We are having a fantastique year in French class so far! Each class has come very far and learned so much! Although each grade level is learning different curriculum, all the students have been doing a variety of activities which have them translating the day’s objectives from French to English, playing games to practice the vocabulary, doing worksheets and projects and even some roll playing in French! Through it all, I’m always impressed with he students’ enthusiasm and willingness to give it their best! Here is a look at what each grade level is up to:
As we learn new French words, we also have a cultural focus in each grade level. Third Grade focuses on France. In first trimester, we explored who WE are; in second trimester, we are learning about the geography and people of France. Third Grade students can now introduce themselves, spell their name, tell their birthday, identify months and seasons and give the date, and they can talk about family members. They are now learning about the geography of France and what makes it such a beautifully diverse country. Soon, we will begin learning about colors and clothing.
In learning about summer and fall in Montréal (our cultural focus for first trimester), the Fourth Graders learned the French terms for the summer Olympic sports and how to express our opinions on sports (if we like them or not) and why (it’s exciting / it’s boring / etc.). We also explored Montréal’s Biodome, and learned about the habitats and wild animals of North America.
In second trimester, we moved on to winter in Quebec City. Brr!!! It sure is cold there, but students have loved learning about the many things tourists can experience there: the ice hotel, skiing / snowboarding / tubing, visiting historic sites and churches, and experiencing the rich history of this beautiful city! We are currently learning about the tradition of visiting a sugar shack during the surging off season; this is when sap is collected and boiled into maple syrup. Students have learned the words for many traditional foods of Quebec and will soon begin role-playing ordering in a sugar shack restaurant!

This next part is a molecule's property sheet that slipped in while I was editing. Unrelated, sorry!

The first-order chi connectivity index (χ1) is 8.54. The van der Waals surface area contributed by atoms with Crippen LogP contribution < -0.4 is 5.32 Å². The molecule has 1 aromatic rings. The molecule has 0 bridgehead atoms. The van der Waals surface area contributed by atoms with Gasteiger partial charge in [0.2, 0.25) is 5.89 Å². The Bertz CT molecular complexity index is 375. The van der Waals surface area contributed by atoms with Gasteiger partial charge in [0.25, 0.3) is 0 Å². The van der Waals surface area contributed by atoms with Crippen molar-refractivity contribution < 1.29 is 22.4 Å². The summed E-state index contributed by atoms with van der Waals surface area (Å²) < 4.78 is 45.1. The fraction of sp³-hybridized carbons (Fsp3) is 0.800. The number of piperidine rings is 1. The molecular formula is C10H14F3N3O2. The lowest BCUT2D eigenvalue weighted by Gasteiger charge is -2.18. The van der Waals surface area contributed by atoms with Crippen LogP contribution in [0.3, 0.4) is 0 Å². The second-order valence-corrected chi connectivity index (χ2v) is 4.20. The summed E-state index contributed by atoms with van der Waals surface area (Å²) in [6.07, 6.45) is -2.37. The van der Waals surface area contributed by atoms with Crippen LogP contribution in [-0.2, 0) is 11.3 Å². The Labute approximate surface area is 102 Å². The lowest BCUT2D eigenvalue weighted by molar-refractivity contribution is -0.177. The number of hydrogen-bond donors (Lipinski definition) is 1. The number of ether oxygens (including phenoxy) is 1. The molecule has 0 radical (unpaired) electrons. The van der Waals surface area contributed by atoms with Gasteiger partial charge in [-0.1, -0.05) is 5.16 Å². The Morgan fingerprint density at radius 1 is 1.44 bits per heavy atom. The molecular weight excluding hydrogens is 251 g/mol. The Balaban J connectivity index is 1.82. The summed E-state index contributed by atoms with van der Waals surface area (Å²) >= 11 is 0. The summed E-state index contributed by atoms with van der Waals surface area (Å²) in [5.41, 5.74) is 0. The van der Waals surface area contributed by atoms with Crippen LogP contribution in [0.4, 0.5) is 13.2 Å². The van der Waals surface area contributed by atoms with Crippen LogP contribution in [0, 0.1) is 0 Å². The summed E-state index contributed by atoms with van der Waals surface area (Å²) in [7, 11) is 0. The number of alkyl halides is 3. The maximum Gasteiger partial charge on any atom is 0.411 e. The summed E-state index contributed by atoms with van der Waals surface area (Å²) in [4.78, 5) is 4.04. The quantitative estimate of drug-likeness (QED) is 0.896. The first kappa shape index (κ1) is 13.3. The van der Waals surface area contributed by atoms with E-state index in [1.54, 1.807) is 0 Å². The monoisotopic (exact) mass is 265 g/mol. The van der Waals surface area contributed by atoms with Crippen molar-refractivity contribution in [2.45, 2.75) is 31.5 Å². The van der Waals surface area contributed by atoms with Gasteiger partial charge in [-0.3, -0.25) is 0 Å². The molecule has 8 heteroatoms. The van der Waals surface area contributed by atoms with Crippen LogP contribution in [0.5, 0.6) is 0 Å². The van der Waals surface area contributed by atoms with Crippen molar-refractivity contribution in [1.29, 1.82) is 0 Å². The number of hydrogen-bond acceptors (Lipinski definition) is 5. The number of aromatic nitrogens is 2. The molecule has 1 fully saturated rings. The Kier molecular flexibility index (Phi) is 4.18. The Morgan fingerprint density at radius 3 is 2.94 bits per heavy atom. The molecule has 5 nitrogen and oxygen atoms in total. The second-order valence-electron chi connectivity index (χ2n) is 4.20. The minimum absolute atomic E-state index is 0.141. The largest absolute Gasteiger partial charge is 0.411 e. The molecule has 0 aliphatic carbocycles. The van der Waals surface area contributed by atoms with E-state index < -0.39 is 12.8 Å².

In Fifth Grade, we focus on the French-Speaking world beyond France and Quebec. We spent first trimester in Haiti and Martinique, islands in the Caribbean with ties to the French language. After reviewing colors, we learned how to express some really big numbers, as well as weather and natural disasters. Now in second trimester, we have moved on to French-speaking Africa. We are learning about the rooms in a house and the things you can find there. We will now start learning how to express what we can do in each room in a house.
In Sixth Grade, our cultural focus takes us back to France. We learned about some of the prehistoric animals represented in ancient cave drawings. As Paris is one of the fashion capitals of the world, we also learned about clothing. The students did a fashion show project, which was a lot of fun to see. We have now moved on to Paris … the City of Lights! We are learning about some of the sights there, and soon will start discussing one of our favorite topics … food!
We began our year with some review and some new vocabulary. Students can introduce themselves and have a basic conversation. They can spell in French and identify some of the basics of French grammar. We are wrapping up a mini unit about the French-speaking world, including where French is spoken, why it is beneficial to study French, and some famous French-speakers from history. Students will soon be performing mini biographies of these famous people, demonstrating their ability to give and spell their name, tell their age and nationality, and talk about their job and things they like.
We are having a great time in what is usually everyone’s favorite unit of the year … the café unit! Students are expected to be fairly independent in organizing their time as they put together several components of a dossier, showing their understanding of French café culture. Of course, most classes also include “café time” … a role-play in which we transform the classroom into a French café, and students pretend to be servers or customers, ordering and discussing food and drink. It’s challenging but fun!